So much of today’s world is specifically designed to make people feel “less than.” That is the basis of how many products and services are marketed and sold, albeit very subtly. I’m not one to judge anybody just trying to make a buck, but I decided a long time ago that I wanted to be part of something that would uplift the human spirit as opposed to something that would break it down, no matter how seemingly insignificant my efforts might be. That was a personal decision I made for no one else but me. And it was also a specific, conscious decision I made in putting this band together all those years ago.
One of my all time favorite Cowboy Mouth songs, and one of my favorite songs in general, is “How Do You Tell Someone” from 1994’s It Means Escape. And with that in mind, I have waited 20 years to finally get to ask you…. Is this a very personal song? And what made you want to create such a light hearted gem of a song with such a dark context?
My entire song catalog is pretty much a diary of my life. Some of it is very obvious and outfront while other songs can be obscure or abstract – which may be related to aesthetic/creative decisions or personal ones, depending on the song. You do what you feel is right in the moment to get across the idea and/or emotion that you’re trying to convey. Sometimes you can convey a certain feeling by not being as direct which can involve the listener in a communal experience of a similar journey more than the specific retelling of a certain history. You can actually relate the emotion to the listener by having them relate it to their own experience as opposed to your own. Get it?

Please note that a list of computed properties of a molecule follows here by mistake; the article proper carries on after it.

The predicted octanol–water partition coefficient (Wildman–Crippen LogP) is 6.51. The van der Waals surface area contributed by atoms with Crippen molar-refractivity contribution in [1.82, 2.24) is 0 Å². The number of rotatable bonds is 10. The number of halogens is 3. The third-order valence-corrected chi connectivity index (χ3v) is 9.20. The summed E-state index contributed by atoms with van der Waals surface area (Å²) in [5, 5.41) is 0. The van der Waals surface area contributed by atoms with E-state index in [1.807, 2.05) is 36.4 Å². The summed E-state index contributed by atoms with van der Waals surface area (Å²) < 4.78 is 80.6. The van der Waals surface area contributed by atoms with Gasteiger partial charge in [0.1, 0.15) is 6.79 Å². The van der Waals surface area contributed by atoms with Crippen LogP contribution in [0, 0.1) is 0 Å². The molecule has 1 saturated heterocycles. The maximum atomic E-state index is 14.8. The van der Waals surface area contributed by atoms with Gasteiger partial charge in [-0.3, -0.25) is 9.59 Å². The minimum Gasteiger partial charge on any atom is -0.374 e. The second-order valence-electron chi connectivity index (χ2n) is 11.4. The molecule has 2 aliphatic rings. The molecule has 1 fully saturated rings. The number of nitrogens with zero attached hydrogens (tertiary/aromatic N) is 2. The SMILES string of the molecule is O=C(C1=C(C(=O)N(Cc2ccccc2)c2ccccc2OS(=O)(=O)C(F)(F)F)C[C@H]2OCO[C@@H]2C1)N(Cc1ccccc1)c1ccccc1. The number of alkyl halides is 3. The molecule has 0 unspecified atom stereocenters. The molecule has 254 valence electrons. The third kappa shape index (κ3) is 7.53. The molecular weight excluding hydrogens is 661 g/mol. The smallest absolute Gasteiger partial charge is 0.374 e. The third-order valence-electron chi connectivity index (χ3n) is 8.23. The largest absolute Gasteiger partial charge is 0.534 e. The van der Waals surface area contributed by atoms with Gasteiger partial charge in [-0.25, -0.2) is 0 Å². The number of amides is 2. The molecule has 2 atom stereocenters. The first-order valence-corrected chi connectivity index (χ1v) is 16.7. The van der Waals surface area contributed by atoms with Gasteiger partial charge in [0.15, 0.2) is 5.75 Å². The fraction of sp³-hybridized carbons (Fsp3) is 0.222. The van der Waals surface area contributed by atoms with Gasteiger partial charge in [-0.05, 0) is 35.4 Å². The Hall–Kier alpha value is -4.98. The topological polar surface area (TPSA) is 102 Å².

“How Do You Tell Someone” is an actual, direct, and true story. The names have been changed to protect the not-so-innocent. Also, the real story was a good bit darker. The original song was played at a much slower pace in the key of F, which is a much more somber tone. When I started playing it with the band – since I’m a drummer who likes to play fast and the key of G (which is a much more happier sounding chord) is easier to play on guitar than the original F chord (owing to the F barre chord finger formation on guitar which can become quite grueling during a two hour show) – the song’s arrangement just came out sounding a lot more happy and chipper than its lyrical content. Luckily, that makes me sound a lot more clever than I really am!
What do you believe it is about New Orleans, and the entire state of Louisiana that makes it such a happening place for music? What do you love the most about the state?